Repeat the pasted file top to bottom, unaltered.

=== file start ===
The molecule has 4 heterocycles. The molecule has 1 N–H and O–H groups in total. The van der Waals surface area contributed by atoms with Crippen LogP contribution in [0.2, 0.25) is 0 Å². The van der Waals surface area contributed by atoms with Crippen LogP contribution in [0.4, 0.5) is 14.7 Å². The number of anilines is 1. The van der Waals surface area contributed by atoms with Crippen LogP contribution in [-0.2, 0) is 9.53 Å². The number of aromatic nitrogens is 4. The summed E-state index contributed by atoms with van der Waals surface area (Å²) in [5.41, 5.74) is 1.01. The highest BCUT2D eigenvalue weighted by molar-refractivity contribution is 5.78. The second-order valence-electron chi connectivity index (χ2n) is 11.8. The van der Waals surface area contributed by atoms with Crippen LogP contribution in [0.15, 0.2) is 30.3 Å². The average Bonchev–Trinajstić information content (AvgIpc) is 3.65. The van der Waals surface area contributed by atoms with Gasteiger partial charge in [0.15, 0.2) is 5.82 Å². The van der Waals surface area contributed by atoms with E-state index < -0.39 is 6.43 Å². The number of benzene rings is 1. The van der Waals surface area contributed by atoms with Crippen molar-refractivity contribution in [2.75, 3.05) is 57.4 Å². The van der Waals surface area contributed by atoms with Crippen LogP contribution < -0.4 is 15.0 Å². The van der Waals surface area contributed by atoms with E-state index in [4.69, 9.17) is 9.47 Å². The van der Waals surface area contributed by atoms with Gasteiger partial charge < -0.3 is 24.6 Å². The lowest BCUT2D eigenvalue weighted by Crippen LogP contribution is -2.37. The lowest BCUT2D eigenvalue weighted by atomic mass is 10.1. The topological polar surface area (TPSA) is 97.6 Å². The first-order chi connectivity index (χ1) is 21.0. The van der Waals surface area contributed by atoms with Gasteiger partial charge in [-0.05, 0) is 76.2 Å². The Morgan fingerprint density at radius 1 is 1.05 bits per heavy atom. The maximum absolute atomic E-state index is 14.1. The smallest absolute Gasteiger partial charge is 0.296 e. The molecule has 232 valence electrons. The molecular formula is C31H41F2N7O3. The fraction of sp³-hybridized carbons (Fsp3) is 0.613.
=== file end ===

The molecule has 4 heterocycles. The molecule has 1 N–H and O–H groups in total. The van der Waals surface area contributed by atoms with Crippen LogP contribution in [0.2, 0.25) is 0 Å². The van der Waals surface area contributed by atoms with Crippen LogP contribution in [0.4, 0.5) is 14.7 Å². The number of anilines is 1. The van der Waals surface area contributed by atoms with Crippen LogP contribution in [-0.2, 0) is 9.53 Å². The number of aromatic nitrogens is 4. The summed E-state index contributed by atoms with van der Waals surface area (Å²) in [5.41, 5.74) is 1.01. The highest BCUT2D eigenvalue weighted by molar-refractivity contribution is 5.78. The second-order valence-electron chi connectivity index (χ2n) is 11.8. The van der Waals surface area contributed by atoms with Crippen LogP contribution in [0.15, 0.2) is 30.3 Å². The average Bonchev–Trinajstić information content (AvgIpc) is 3.65. The van der Waals surface area contributed by atoms with Gasteiger partial charge in [0.15, 0.2) is 5.82 Å². The van der Waals surface area contributed by atoms with E-state index < -0.39 is 6.43 Å². The number of benzene rings is 1. The van der Waals surface area contributed by atoms with Crippen molar-refractivity contribution in [2.75, 3.05) is 57.4 Å². The van der Waals surface area contributed by atoms with Crippen LogP contribution < -0.4 is 15.0 Å². The van der Waals surface area contributed by atoms with E-state index in [4.69, 9.17) is 9.47 Å². The van der Waals surface area contributed by atoms with Gasteiger partial charge < -0.3 is 24.6 Å². The lowest BCUT2D eigenvalue weighted by Crippen LogP contribution is -2.37. The lowest BCUT2D eigenvalue weighted by atomic mass is 10.1. The topological polar surface area (TPSA) is 97.6 Å². The first-order chi connectivity index (χ1) is 21.0. The van der Waals surface area contributed by atoms with Gasteiger partial charge in [-0.05, 0) is 76.2 Å². The Morgan fingerprint density at radius 1 is 1.05 bits per heavy atom. The maximum absolute atomic E-state index is 14.1. The smallest absolute Gasteiger partial charge is 0.296 e. The molecule has 232 valence electrons. The molecular formula is C31H41F2N7O3. The fraction of sp³-hybridized carbons (Fsp3) is 0.613.